The great thing about that is it all goes back anonymously to the London studio, and it gives a real broad idea of how something is being responded to, because it is very easy to make music for yourself, as a DJ, you know, and what we want to do is appeal to the masses. I think the guys have done an incredible job of that, and I think the process we have has helped that.



You mentioned London, and the DJs over there. Now, Rock Band and Guitar hero are both US-based studios, and music genre before that was all Japanese-based. The music scene in Europe is noticeably different than Japan or America. How do you think the sort of European-feel will bleed over into DJ Hero?

Firstly, I think that with music these days, I don’t think it’s actually massively different. I guess, I think that my European’s opinion of America could be just Rock and Hip-Hop, but having spent time here, it’s not. It’s really not. A lot of our DJs, they are worldwide. We have guys that travel and play worldwide. It just happens that they all live in London, in a place called Brick Lane, which is like a music center, super creative. I guess virtually the music is still broad. I think we’ve done a really good job of making it globally appealing.

On the other side, we have a bunch of DJs who like Shadow, Z-Trip, AM, all those guys that made music, Cut Chemist, J. Period, whatever, they are all American-centric DJs. I think we’ve got a really really good balance. Celebrity DJs providing a North American skew. Our guys providing their skew, and I can we got stuff that’s different. We’ve got a drum and bass called D-Code, and he plays all over the world. From Australia to India to all over Europe to America. So all the music he has done is drum and bass for global, you know?

You mention DJ AM. Are you guys going to be doing anything special or any reference to his recent death?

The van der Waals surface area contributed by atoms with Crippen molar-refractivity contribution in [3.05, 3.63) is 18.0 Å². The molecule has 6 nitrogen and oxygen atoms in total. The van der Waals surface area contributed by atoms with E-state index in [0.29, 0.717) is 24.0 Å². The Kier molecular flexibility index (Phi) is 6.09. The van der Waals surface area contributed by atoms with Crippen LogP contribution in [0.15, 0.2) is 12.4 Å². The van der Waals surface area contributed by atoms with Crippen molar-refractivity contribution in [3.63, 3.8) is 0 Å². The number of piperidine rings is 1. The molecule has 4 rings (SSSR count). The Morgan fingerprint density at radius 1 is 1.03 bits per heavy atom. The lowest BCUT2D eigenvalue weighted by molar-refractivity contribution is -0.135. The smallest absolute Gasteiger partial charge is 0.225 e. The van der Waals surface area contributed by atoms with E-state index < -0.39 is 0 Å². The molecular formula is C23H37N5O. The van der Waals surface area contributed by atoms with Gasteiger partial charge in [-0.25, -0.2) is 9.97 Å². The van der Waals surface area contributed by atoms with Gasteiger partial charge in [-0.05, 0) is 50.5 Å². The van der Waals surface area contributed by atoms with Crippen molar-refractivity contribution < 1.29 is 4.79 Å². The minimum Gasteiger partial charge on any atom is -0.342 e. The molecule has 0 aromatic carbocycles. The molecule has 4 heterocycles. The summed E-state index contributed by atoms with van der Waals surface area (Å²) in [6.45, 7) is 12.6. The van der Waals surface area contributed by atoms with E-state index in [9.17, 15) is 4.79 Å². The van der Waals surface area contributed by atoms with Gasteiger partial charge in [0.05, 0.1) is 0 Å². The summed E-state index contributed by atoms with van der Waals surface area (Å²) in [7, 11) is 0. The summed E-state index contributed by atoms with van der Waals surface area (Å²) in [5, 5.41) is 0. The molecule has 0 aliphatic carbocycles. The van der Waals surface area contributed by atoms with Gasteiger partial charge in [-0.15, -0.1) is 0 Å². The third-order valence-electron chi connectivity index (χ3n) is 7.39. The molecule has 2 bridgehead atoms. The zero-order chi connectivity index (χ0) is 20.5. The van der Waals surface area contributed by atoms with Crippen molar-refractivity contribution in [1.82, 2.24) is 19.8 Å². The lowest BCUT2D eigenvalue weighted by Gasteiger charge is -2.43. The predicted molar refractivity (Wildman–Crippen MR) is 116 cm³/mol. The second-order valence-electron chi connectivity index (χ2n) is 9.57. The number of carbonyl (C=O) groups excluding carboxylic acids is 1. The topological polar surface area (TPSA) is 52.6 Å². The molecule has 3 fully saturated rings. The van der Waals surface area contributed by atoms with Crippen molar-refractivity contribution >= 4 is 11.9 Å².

I don’t know what we have planned. Obviously we are deeply saddened by it. He was an amazing guy to work with. Very very positive, made some phenomenal music for the game, and it is a really tragic thing to happen. I’m not sure what we’ve got planned, but I know we have a tribute to him on the website, and things like that.

One of the things that are special about the Rock Band guitars and the Guitar Hero guitars is that by and large work together pretty well, and they are able to work with other games as well. Are you open to the DJ Hero controller being flexible and playable with different company’s products?

[pauses]…No. You know, DJ Hero is DJ Hero. If someone needed to use our controller, then they would basically have to rip our game off.

Is there anything else you would like to say and talk about for our readers?

Yeah, sure. I think the one thing we are excited about, well really the two things I’m are excited about recently is, one, the Jay-Z/Eminem stuff. With “Renegade Edition”, it’s a phenomenal proposition, as a purchase, it’s really cool. For a European perspective, announcing Daft Punk recently, that was awesome. I’ve been dying to talk about it for ages, and it is really cool to finally get it out there. Hopefully you’ll be able to check it out today, see what it looks like in game, check out the mixes, but I’m really stoked about that.

What is the plan for DLC?

So we are going to have a whole bunch of DLC coming from day one. We are going to have mixes, which I cannot announce what they are yet, but there is going to be some real cool stuff. You are also going to be able to download sample packs as well. So one of the features is you can basically pick custom sample packs, for each track. So every time you play it, in theory, the mix could be different. So we are going to have all that, and we are going to have it from day one as well.

And how regular is it going to be?

That’s to be confirmed. We are going to go with the day one stuff to see how we go.

Awesome, thank you very much, I appreciate talking with you.

No worries, thanks very much.


Destructoid is supported by our audience. When you purchase through links on our site, we may earn a small affiliate commission. Learn more
related content
Read Article Steampunk survival game Nightingale finally gets an offline mode with 0.3.0 update
Key art for Nightingale
Read Article Dark Souls Re-Remastered is out and is everything the original remaster should’ve been
Dark Souls Re-Remastered's beautiful sun
Read Article First-time reader? Here’s your beginner’s guide to the Red Rising space opera series
Red Rising book covers
Related Content
Read Article Steampunk survival game Nightingale finally gets an offline mode with 0.3.0 update
Key art for Nightingale
Read Article Dark Souls Re-Remastered is out and is everything the original remaster should’ve been
Dark Souls Re-Remastered's beautiful sun
Read Article First-time reader? Here’s your beginner’s guide to the Red Rising space opera series
Red Rising book covers
Author